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Subject: Re: [boost] [boost::endian] Summary of discussion #1
From: Stewart, Robert (Robert.Stewart_at_[hidden])
Date: 2010-06-04 08:59:05

Terry Golubiewski wrote:
> Robert Stewart wrote:
> > Terry Golubiewski wrote:
> >>
> >> namespace boost { namespace interface {
> >
> > boost::interface strikes me as a meaningless namespace.
> I see several classes as having to do with message passing
> and communication interfaces. endian, packed_int,
> bitfield, dispatcher, etc. Perhaps just "comm" would be
> better?

I see. "comm" is certainly better than "interface" which can apply to nearly anything. Note that the Boost way would spell out the word.

Having said that, I question tying endianness with communications. In the general sense, it does work, but one usually thinks of networking, telephony, etc. when using the word "communications." Tomas has rightly kept endianness from networking because it can be used for graphics, market data, etc. In my own code, I used "byte_order" as the namespace.

> >> template<size_t Bits, endian_t Endian=native>
> >> class PackedInteger {
> >> public:
> >> typedef typename boost::int_t<Bits>::least value_type;
> >> static const endian_t endianness = Endian;
> > [snip]
> >> PackedInteger(): { m_storage.fill('\0'); }
> >> explicit PackedInteger(value_type x) { store(x); }
> >
> > Why explicit?
> Without the explicit, operations on PackedInteger, such as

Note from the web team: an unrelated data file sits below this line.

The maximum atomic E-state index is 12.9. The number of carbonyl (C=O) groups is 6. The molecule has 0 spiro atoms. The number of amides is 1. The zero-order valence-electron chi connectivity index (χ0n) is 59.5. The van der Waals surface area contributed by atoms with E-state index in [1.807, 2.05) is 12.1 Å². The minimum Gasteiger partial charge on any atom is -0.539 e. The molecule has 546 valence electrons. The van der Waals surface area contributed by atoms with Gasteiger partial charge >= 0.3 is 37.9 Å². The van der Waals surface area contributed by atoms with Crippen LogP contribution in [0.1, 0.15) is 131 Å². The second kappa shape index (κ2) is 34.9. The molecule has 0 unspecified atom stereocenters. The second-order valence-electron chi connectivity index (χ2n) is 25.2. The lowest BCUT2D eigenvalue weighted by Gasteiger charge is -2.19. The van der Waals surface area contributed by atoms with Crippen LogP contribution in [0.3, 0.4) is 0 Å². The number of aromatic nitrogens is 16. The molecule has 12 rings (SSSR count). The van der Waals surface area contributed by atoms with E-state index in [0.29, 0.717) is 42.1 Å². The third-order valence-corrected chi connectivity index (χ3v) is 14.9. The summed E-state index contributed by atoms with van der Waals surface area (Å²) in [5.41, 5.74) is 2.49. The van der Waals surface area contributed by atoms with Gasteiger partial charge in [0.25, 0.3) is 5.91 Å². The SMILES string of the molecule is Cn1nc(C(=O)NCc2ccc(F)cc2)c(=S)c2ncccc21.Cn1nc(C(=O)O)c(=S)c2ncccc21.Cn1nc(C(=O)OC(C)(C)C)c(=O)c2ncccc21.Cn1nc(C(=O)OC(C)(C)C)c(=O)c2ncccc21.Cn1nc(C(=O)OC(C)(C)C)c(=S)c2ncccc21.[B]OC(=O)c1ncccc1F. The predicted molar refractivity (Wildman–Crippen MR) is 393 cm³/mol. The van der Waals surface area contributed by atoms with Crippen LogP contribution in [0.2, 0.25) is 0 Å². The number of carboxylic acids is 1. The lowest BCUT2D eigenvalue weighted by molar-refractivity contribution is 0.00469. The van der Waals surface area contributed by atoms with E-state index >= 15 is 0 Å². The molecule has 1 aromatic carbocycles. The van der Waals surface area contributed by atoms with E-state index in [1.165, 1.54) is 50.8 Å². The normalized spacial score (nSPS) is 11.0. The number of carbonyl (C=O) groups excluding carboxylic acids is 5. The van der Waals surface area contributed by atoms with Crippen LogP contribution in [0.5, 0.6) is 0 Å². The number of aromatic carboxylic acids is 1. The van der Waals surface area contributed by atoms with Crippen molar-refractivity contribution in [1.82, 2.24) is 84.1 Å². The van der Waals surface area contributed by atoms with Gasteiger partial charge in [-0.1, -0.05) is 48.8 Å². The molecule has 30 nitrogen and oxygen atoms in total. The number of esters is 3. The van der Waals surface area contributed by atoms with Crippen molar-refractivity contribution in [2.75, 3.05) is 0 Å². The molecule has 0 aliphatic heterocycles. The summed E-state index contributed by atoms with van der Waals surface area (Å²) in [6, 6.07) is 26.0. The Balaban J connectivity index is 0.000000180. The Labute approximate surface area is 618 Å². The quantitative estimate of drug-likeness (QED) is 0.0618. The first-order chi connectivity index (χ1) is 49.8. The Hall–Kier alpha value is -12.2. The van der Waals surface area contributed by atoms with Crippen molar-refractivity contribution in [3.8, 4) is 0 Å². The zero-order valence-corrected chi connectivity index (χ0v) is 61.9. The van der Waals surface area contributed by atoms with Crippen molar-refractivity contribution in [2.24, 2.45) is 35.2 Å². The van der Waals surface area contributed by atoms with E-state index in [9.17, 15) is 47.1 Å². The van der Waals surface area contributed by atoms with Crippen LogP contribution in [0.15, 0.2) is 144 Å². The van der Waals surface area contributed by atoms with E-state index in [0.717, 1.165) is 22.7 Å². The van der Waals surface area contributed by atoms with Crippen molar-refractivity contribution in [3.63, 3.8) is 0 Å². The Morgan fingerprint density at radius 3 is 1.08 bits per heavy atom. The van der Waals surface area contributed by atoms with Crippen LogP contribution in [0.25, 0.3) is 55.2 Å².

> comparison, will have ambiguity.

I haven't looked into it, so I'll take your word for it. I thought it was to prevent implicit construction from native types on general principles.

> The point of PackedInteger is to provide 3-, 5-, 6-, 7-byte
> integers. It really doesn't have anything to do with
> endianess in intention. However, when storing the values
> into memory, you have to decided which endian to use, of
> course. I hastily picked the "PackedInteger" name because
> I believe it will be used by users that want the smallest
> integer that will meet their needs because they are space
> constrained, such as in messages.

Given the context, the sudden introduction of PackedInteger surprised me. That you say it "really doesn't have anything to do with endianness" explains it.

"Packed integer" suggests a type that selects the smallest representation to hold the current value, though that would be largely impractical. Perhaps "sized_integer," "integer_field" (following "bit field"), or something of that sort would be more to the point.

Rob Stewart robert.stewart_at_[hidden]
Software Engineer, Core Software using std::disclaimer;
Susquehanna International Group, LLP

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